"Nothing in this act shall be construed to prohibit the storage of alcoholic liquors in bona fide public warehouses or guardian warehouses by non-resident licensees and wholesalers for usual and ordinary commercial purposes."

In summary, the Act does not expressly prohibit either a retailer licensee or a dispenser licensee from storing alcoholic liquors at a location away from the licensed premises nor can it be extended to impose such a prohibition. At the same time, because Section 60-10-6 NMSA 1978 does evidence some legislative intent with respect to the protection of stored alcoholic liquors, off-premises storage by dispensers and retailers should closely adhere to that intent. That is, off-premises storage should occur in bona fide public warehouses or guardian warehouses or at other storage facilities given prior approval by the Department of Alcoholic Beverage Control.

2. The situation defined in the second question differs from that defined in the first in that a person owning and operating more than one dispenser or retailer license purchases all the alcoholic liquors needed for his various operations under the privilege of only one license, stores them at a common location, and then transfers stocks of alcoholic liquors to all his licensed locations as needed. The issue here is whether the status of a person as a multiple licensee permits him to purchase alcoholic liquors from a wholesaler for all his licensed premises in a manner which reflects that they are being {*187} purchased and resold by only one of the licensed premises. Although this arrangement is not specifically covered by the Liquor Control Act, Sections 60-10-10 and 60-10-11 NMSA 1978 of the Act prohibit retailer and dispenser licensees from buying or receiving alcoholic liquors for the purpose of resale from any person other than a licensed New Mexico wholesaler. Under these provisions, one retailer or dispenser licensee may not legally transfer alcoholic liquors for resale to another retailer or dispenser licensee. Similarly, a person operating under one retailer or dispenser license may not legally transfer alcoholic liquors for resale under another of his licenses. In addition, the Liquor Control Act deliberately separates the functions of licensees at the wholesale and retail levels, making it illegal for a person to operate as both a wholesaler and a retailer or dispenser. Sections 60-10-10(E) and 60-10-11(C) NMSA 1978.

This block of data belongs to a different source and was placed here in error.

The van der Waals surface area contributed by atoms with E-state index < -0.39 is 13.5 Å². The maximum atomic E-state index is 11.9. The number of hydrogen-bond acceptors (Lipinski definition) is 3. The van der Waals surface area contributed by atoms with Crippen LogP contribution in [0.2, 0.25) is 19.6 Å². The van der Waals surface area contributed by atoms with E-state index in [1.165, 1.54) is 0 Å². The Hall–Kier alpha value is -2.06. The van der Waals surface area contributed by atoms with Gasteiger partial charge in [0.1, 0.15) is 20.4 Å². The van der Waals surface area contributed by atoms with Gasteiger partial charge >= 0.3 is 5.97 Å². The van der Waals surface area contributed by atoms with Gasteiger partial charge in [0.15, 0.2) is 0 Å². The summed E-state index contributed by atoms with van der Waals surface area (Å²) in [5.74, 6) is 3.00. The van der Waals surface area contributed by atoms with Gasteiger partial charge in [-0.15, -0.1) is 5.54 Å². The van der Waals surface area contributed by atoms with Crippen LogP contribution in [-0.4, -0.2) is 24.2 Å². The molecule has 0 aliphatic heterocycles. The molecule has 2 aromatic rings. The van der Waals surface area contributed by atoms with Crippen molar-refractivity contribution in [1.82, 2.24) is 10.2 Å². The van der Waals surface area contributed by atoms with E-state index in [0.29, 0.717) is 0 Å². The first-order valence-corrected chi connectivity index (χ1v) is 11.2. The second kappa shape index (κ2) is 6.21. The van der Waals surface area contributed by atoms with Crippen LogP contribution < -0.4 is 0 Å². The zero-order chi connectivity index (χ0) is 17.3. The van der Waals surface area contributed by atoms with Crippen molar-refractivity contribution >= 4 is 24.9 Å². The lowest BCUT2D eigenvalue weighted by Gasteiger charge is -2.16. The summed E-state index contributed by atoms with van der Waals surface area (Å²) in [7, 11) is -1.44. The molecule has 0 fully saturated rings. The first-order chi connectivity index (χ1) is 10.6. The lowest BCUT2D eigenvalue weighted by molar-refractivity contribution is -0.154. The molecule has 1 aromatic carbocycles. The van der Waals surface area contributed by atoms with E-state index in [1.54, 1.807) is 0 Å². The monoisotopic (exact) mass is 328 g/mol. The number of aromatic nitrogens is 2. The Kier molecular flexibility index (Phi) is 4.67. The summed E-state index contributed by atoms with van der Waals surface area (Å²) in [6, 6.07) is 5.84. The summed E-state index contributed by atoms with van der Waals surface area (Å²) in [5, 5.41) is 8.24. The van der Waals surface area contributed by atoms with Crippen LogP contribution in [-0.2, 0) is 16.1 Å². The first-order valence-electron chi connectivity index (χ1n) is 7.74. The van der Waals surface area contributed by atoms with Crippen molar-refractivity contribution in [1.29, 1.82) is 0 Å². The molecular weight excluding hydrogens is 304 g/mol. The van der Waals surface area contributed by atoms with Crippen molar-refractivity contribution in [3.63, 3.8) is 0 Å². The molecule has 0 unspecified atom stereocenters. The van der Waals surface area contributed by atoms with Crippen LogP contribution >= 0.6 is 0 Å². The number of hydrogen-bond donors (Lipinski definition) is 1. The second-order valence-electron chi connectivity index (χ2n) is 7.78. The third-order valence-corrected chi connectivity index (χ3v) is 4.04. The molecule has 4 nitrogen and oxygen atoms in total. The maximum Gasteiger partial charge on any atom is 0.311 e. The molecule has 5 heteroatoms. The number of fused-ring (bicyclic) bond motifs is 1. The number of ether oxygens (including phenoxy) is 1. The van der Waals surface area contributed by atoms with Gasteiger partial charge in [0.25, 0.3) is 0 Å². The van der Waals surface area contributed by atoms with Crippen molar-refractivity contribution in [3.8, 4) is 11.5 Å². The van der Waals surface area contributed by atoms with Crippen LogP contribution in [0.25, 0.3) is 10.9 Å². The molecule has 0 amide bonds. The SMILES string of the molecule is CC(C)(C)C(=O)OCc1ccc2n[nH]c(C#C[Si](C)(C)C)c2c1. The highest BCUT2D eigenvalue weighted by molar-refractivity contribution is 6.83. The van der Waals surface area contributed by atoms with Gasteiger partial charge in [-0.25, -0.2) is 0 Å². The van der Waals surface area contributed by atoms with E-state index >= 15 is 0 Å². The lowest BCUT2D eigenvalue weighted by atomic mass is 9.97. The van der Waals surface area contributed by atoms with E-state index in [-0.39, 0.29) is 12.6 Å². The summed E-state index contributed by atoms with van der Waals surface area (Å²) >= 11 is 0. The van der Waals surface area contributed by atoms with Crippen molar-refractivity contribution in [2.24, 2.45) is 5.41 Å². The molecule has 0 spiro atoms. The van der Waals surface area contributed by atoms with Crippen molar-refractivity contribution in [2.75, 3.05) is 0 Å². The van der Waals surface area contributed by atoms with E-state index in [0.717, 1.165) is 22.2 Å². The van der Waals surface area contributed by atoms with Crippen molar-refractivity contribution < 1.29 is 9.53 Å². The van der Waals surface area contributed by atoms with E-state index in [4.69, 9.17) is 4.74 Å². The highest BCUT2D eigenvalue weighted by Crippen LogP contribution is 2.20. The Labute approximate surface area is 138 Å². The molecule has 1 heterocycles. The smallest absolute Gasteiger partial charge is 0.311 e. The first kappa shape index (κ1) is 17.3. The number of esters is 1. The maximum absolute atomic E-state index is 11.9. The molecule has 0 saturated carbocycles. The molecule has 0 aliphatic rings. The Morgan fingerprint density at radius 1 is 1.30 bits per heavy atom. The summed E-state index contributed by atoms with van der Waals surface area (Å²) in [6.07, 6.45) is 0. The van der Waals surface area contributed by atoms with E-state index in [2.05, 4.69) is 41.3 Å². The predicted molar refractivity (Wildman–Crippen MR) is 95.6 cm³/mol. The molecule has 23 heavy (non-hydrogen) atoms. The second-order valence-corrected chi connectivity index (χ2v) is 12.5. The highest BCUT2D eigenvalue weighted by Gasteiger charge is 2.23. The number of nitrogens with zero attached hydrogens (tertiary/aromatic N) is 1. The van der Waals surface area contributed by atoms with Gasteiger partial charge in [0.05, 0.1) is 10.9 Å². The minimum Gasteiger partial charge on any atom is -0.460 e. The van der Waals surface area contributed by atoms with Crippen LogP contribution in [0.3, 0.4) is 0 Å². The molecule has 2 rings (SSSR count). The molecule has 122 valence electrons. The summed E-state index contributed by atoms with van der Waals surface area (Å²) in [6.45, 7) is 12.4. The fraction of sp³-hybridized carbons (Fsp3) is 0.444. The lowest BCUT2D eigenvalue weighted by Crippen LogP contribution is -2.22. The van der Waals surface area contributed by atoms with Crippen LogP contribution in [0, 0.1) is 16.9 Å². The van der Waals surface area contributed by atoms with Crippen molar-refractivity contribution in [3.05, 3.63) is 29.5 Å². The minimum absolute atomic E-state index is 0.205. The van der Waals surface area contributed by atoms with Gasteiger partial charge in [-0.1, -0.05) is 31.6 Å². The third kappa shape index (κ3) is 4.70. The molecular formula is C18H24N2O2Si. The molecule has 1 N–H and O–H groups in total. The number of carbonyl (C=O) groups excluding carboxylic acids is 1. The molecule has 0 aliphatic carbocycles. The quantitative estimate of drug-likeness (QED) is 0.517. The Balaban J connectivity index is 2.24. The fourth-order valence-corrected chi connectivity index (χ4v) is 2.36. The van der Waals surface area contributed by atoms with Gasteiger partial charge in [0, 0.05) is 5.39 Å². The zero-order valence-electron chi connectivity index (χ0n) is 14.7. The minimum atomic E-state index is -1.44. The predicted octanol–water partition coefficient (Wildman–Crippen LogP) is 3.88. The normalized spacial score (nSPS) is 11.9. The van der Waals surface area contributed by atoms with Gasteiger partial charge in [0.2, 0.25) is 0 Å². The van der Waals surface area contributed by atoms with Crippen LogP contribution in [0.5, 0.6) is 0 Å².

The privilege of dispensing or retailing alcoholic liquors, as those terms are defined at Section 60-3-1 NMSA 1978, and the correlative obligations adhering thereto, are granted by license in each case to a person for a particular location. The person/place relationship is the critical factor in the liquor licensing structure. For example, the Act is generally directed at ensuring that no license is issued to improper persons or for improper places. Section 60-7-1 NMSA 1978. Special provisions of the Act set out requirements for transfers of location of licenses even though ownership continues in the same person. Section 60-7-18 NMSA 1978. The revocation provisions of the Act are exercised only against the particular licensed premises where a violation has allegedly occurred, even though the licensee may own other licenses. Section 60-8-6 NMSA 1978. Records of sales from wholesalers to individual retailers, dispensers or clubs must be kept for each license not for each license holder. Section 60-9-1 NMSA 1978.

Thus, the Liquor Control Act evidences clear legislative intent that the privileges, duties and prohibitions granted or imposed by the Act apply to each individual license issued by the Department of Alcoholic Beverage Control. It is not therefore the status of a person as a licensee that permits him to conduct the activities authorized by the Act. Rather, it is the license granted to a person for a particular location that permits him to carry on an alcoholic liquors business at that location only. A person owning more than one license must still exercise the rights and observe the obligations granted by each license independently of each and every other license.

Accordingly, we conclude that purchases of alcoholic liquors by a multiple licensee under the privilege of one license, but intended for use at several licensed premises, is contrary to the intent of the legislature to distinguish the activities of wholesalers from those of retailers and dispensers and the intent of the legislature to keep the privileges, obligations, and prohibitions associated with each retailer or dispenser license singular and independent. The practice described in this question is not permitted under the Act.

ATTORNEY GENERAL

Jeff Bingaman, Attorney General